The Big Story Blog

Romney seeks momentum in Minnesota

Posted at 8:47 AM on February 1, 2012 by Paul Tosto
Filed under: Politics

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Joe Raedle/Getty Images

Republican presidential nominations are usually a done deal by the time they reach Minnesota. That's what Mitt Romney's hoping as he enters the state today for some campaigning leading up to state precinct caucuses Feb. 7.

After losing South Carolina to Newt Gingrich, Romney scored a big win last night in Florida.

Romney has some strong support already in Minnesota with the backing of former Gov. Tim Pawlenty. The Boston Globe this morning reports Minnesota Rep. Michele Bachmann may also be poised to endorse Romney.

Certainly it will be tough for Romney or any other Republican to win a November presidential majority in Minnesota, where Richard Nixon (1972) was the last Republican to win the state.

Still, the fight over Minnesota's Republican convention delegates is intriguing. Romney seems to be pulling away. If he doesn't, though, pundits are speculating already about Republicans going into their convention without a clear-cut candidate.

If that happens, the Washington Post writes, it could make Minnesota's delegates very important. Laying out scenarios for a brokered GOP convention, the Post writes that Minnesota's potentially unbound delegates could play kingmaker:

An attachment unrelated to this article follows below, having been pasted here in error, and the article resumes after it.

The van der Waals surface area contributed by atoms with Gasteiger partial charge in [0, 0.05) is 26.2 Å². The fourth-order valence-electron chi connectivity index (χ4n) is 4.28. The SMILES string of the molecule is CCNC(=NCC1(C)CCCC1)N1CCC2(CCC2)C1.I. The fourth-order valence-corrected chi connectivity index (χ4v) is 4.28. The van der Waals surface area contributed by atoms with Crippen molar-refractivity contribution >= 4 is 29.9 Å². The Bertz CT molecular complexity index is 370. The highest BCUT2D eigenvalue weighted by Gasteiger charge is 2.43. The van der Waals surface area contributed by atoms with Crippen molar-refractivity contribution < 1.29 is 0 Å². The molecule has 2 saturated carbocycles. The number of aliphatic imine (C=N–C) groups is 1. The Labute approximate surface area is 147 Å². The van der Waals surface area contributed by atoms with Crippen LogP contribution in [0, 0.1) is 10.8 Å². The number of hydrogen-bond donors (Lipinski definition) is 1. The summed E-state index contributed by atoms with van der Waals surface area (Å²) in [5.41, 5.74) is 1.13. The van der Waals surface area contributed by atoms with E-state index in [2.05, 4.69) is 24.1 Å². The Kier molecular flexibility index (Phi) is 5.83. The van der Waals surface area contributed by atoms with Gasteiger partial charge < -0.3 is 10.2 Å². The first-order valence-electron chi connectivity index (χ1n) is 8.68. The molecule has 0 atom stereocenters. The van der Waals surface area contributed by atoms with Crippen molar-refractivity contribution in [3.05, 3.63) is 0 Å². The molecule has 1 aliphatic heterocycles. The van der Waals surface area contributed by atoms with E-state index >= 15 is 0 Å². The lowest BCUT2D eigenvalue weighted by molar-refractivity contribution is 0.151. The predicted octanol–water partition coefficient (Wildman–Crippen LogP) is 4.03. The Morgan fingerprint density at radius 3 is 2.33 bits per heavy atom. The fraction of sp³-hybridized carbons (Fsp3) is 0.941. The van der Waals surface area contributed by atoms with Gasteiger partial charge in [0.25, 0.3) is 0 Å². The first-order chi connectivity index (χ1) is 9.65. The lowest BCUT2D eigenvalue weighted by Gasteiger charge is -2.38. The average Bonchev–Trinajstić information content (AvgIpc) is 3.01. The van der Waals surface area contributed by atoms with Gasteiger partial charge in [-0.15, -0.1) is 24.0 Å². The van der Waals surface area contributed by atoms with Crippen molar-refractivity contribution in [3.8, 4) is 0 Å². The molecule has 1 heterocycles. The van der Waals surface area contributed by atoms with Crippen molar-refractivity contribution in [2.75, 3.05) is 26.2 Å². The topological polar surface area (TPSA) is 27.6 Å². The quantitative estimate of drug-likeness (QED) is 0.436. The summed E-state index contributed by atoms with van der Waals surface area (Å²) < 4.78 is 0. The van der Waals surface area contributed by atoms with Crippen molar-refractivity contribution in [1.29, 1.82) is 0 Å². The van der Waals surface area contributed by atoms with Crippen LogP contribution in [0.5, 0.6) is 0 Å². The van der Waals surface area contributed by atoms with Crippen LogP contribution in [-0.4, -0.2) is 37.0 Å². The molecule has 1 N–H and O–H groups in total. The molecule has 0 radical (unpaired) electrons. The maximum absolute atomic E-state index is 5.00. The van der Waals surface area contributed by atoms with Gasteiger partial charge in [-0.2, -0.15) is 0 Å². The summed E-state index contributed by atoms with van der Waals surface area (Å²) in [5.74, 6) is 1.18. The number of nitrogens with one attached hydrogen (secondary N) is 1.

Another scenario... is that no candidate comes in with a majority, but it's a close call. In that case, all eyes would focus on the "unbound" delegates -- the delegates who can theoretically vote for whoever they wanted.

There are 412 such delegates now, including a number of state party chairs, and Minnesota and Louisiana could still decided to "unbind" their 65 delegates at upcoming state conventions. Add it up, and that's a potentially powerful swing bloc... about one-fifth of the delegates..."
Yes, an unlikely scenario, but one that makes Romney's Minnesota visit today a lot more interesting.


About Paul Tosto

Paul Tosto

Paul Tosto writes the Big Story Blog for MPR News. He joined the newsroom in 2008 after more than 20 years reporting on education, politics and the economy for news wires and newspapers across the country.